“He loves his family,” says Debbie Smith, with rock-solid certainty in her voice. “He would rather be home with us than anywhere else. It (traveling) isn’t his first choice, but something he feels he is supposed to do.”

Smith says Debbie, his wife of 22 years, is a spiritual rock, “a strong woman of God,” without whom he wouldn’t have been able to build his career, his ministries or his life. It was God, he believes, who orchestrated their meeting. Debbie Kay Davis (now Debbie Smith) had a summer job at Paragon/Benson Publishing Company, where Smith, a young songwriter, had just signed a contract. She walked passed him in the hallway during her coffee break. They were engaged three-and-a-half weeks later and married four months later.

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Although the courtship was short, Debbie Smith says she couldn’t imagine being married to anyone else. Her husband, she says, is sensitive, loving, attentive, fun and humorous. Smith makes his marriage a top priority, spending plenty of alone time with his wife.

“He puts me first in the family, which is great for the kids to see,” explains Debbie Smith. “It’s a model to them that our marriage is very important to him and we have to work at it. When he comes back from a trip, he likes to talk, and not many men like to just sit around and talk to their wives. He does. He wants to know everything. It’s a real partnership.”

Because his family is so important to Smith, he is selective with how he spends his time. His career, he says, could take up all of his time. The phone rings constantly with people asking him to sing at benefits, endorse ministries, do interviews — it never ends.

“I have learned that it’s really OK to say, ‘No,'” confides Smith. “You’re going to tick off someone and that’s fine. You have to hear the heart of God and do what you think is best. You can’t do it all or you’ll die. It’s physically impossible.”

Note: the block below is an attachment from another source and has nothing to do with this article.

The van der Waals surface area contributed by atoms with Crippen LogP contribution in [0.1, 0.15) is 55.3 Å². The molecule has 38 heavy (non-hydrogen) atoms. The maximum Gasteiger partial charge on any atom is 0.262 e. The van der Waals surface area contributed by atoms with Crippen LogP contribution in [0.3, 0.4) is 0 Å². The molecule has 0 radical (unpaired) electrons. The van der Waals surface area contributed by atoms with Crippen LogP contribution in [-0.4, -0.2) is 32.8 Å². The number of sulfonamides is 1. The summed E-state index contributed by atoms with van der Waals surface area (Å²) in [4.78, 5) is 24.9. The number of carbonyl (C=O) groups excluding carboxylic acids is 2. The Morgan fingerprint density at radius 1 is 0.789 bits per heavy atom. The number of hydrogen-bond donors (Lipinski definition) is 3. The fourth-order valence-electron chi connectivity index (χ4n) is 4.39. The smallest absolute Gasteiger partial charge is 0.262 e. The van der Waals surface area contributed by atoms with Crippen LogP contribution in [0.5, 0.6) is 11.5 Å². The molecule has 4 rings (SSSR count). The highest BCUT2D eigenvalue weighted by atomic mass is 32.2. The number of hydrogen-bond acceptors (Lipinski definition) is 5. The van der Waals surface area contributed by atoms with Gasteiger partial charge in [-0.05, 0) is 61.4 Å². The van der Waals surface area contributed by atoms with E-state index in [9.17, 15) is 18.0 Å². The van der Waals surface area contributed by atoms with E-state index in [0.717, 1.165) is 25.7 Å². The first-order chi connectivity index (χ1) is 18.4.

Carving time from his career for family is a must, just as it is to grow his relationship with God. Over the past 20 years, Smith has learned, and has taught his children, that success doesn’t bring peace. Debbie Smith says her husband and she struggled for a time with the immense success, recognition and rubbing elbows with the famous. His priorities are now firmly in place: God first, family second and career third.

“Those things that come with fame just aren’t important to him anymore,” says Debbie Smith. “I have seen how he has really emptied himself of all that. It doesn’t impress him at all anymore. What song is doing what on the charts, those things are exciting, but they’re not important.”

Building God’s kingdom and living life from a spiritual perspective is what occupies Smith’s mind today. Fame, he has learned, doesn’t get you any points in heaven and it doesn’t impress God.

“I’m so less concerned about being on top or having a No. 1 song,” reveals Smith. “I don’t even think about that stuff. I’m more in the mode of, ‘God, what is it that You really want me to be doing? I am Your man and I want to be about building the kingdom.’ I have turned a corner and it’s a very freeing place.”

Copyright © 2004 Christian Music Planet, used with permission.